Album number two ramps up the risibility factor even further and will make most sense at one of the group's barnstorming live shows.
    • 68 Metascore
    • 60 Critic Score
    His debut works far better than it should.
    • 75 Metascore
    • 60 Critic Score
    The problem is, for a band whose name echoes with the affirmative, none of this feels like a definitive lunge towards some loftier height, either artistic or commercial.
    • 81 Metascore
    • 60 Critic Score
    The commercial emo that has earned Tennessee's Paramore platinum sales is still present on their fourth album, as are the unremarkable ballads, but there's also a new willingness to try other genres. The results are mixed.
    • 76 Metascore
    • 60 Critic Score
    English Electric acts as a rejoinder to those who think that synth-pop is best left to the young.
    • 76 Metascore
    • 60 Critic Score
    Tape Deck Heart is curiously parochial, betraying an obsession with London, from Shoreditch to Battersea power station and the late Charing Cross Road Astoria.
    • 66 Metascore
    • 60 Critic Score
    Despite being crass and ill-judged, RTD is actually fun in parts, retaining vestiges of the band's visceral youth, but leavened with the perspective more behoving of men of a certain life-stage.
    • 71 Metascore
    • 60 Critic Score
    What Praxis Makes Perfect might lack in fresh musical directions--their percolating analogue-digital pop remains little altered--it makes up for in apposite italophile detail.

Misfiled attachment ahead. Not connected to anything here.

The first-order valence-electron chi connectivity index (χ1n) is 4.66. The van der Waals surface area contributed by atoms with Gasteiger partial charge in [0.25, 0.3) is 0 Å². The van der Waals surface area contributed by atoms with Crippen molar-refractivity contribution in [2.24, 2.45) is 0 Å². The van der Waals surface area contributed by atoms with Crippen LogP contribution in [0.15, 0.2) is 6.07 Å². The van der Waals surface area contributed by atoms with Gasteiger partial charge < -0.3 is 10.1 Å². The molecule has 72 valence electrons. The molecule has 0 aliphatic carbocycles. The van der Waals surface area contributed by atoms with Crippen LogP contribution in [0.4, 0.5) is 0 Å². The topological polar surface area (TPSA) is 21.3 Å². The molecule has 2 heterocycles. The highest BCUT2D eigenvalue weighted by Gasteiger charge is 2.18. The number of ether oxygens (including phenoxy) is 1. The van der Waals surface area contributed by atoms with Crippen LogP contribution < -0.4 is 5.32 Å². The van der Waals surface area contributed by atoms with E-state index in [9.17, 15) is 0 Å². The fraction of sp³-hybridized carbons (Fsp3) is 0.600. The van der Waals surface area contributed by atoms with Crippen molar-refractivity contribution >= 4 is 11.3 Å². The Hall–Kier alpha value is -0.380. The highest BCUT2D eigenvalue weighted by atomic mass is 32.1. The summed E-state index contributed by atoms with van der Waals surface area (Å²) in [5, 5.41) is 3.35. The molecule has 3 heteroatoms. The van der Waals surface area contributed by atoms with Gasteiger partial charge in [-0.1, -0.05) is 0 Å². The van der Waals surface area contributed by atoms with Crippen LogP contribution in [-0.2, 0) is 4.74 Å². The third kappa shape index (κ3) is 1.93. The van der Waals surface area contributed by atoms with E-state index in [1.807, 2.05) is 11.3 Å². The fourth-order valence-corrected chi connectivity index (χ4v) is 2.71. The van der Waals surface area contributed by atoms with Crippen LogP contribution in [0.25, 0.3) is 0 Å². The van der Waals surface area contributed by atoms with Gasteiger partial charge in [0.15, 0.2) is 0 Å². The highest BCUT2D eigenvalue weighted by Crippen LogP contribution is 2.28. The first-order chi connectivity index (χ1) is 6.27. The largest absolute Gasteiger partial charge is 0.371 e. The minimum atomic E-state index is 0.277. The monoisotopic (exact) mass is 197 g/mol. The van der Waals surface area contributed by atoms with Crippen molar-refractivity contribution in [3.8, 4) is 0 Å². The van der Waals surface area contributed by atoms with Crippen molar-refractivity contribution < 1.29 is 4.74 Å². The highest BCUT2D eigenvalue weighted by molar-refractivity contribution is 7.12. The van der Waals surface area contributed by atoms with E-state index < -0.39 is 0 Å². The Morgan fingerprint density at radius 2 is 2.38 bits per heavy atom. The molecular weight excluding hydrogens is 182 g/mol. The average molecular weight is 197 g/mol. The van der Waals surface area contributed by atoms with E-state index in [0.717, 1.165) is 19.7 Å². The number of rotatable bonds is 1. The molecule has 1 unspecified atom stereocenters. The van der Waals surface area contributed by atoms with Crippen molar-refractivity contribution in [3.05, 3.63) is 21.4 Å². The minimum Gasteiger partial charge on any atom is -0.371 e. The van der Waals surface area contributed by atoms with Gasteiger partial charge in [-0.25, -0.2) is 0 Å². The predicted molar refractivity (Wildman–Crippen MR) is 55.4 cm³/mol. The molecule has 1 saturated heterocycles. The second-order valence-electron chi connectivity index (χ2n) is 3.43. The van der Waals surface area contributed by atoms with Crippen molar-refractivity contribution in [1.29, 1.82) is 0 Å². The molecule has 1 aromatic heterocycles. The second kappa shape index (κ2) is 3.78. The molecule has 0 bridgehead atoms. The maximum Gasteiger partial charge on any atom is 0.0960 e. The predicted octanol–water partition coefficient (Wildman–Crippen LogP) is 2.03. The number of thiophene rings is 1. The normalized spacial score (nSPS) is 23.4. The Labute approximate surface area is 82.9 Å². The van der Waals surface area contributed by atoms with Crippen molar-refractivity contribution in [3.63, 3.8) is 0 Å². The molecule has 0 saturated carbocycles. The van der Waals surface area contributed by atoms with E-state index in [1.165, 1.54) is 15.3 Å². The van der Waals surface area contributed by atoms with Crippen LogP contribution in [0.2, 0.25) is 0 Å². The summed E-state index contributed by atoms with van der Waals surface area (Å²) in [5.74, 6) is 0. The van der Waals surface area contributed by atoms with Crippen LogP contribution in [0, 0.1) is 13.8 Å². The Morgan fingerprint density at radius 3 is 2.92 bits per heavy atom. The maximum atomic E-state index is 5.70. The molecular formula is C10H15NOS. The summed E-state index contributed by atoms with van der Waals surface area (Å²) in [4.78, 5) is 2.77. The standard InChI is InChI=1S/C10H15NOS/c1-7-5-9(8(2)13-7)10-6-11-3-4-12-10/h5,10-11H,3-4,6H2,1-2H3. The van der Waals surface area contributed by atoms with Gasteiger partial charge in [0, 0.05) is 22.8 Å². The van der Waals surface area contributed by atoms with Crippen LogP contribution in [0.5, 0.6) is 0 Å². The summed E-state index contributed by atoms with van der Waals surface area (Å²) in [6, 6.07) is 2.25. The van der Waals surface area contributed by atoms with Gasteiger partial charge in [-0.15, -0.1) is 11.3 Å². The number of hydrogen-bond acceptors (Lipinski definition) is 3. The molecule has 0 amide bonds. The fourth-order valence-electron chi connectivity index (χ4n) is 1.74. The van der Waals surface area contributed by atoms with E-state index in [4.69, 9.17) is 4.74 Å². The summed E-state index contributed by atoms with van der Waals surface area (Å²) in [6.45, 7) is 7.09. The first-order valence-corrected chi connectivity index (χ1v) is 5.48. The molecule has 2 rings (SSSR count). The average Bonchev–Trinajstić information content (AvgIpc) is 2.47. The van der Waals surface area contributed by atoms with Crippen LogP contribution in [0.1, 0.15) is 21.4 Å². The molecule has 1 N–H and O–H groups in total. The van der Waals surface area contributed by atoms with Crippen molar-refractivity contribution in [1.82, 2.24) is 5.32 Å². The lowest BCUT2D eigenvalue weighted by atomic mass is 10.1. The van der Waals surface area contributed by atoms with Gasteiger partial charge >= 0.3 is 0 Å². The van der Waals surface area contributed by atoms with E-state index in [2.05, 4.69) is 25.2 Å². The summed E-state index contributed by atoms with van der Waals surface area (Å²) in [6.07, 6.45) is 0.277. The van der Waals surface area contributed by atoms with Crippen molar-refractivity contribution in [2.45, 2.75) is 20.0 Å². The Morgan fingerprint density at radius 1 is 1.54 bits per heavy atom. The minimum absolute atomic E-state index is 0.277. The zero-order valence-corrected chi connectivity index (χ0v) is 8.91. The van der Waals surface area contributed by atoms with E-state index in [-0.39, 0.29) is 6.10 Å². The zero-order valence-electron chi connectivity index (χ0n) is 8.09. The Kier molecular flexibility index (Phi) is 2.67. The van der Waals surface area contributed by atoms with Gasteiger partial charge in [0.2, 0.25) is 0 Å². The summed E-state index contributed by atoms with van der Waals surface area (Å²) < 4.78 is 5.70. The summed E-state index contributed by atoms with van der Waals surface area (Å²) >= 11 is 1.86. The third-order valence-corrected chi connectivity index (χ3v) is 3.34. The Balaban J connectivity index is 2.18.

• 71 Metascore
    • 60 Critic Score
    The soul vocals of 22-year-old Yorkshire lad John Newman helped send the hit ["Feel The Love"] into anthemic stratospheres. The rest of this debut doesn't quite take off in the same way.
    • 73 Metascore
    • 60 Critic Score
    While unlikely, Mvula's fusions aren't aurally threatening: this remains a woman musing on the vicissitudes of love, while heavenly instrumentation shimmers around her.
    • 82 Metascore
    • 60 Critic Score
    Silence Yourself reveals Savages to be a cross between the Horrors (fondness for black, allegiance to art-rock, time spent in Dalston) and Sleater-Kinney (devotion to Wire, lack of male members, stentorian vibrato) with a soupcon of the Knife (fondness for manifestos, tribal beats, forbidding glee).
    • 64 Metascore
    • 60 Critic Score
    Their fourth is a satisfying blend of youth and experience, at its best when raw feelings and twenty20-something anxieties chafe against its smooth, midtempo rock.
    • 76 Metascore
    • 60 Critic Score
    Throughout the suite of nine pieces, inspired by The Odyssey, the spare lyricism of Potter's playing sometimes diverts attention from his sheer technical brilliance and the acuteness of his band is quite remarkable.
    • 74 Metascore
    • 60 Critic Score
    His debut album has too much going on.
    • 63 Metascore
    • 60 Critic Score
    His voice may be sounding a teeny bit thin these days (although he still has all the high notes) but if you like Rod Stewart, you will love this album; if not, there are high points which may win you over.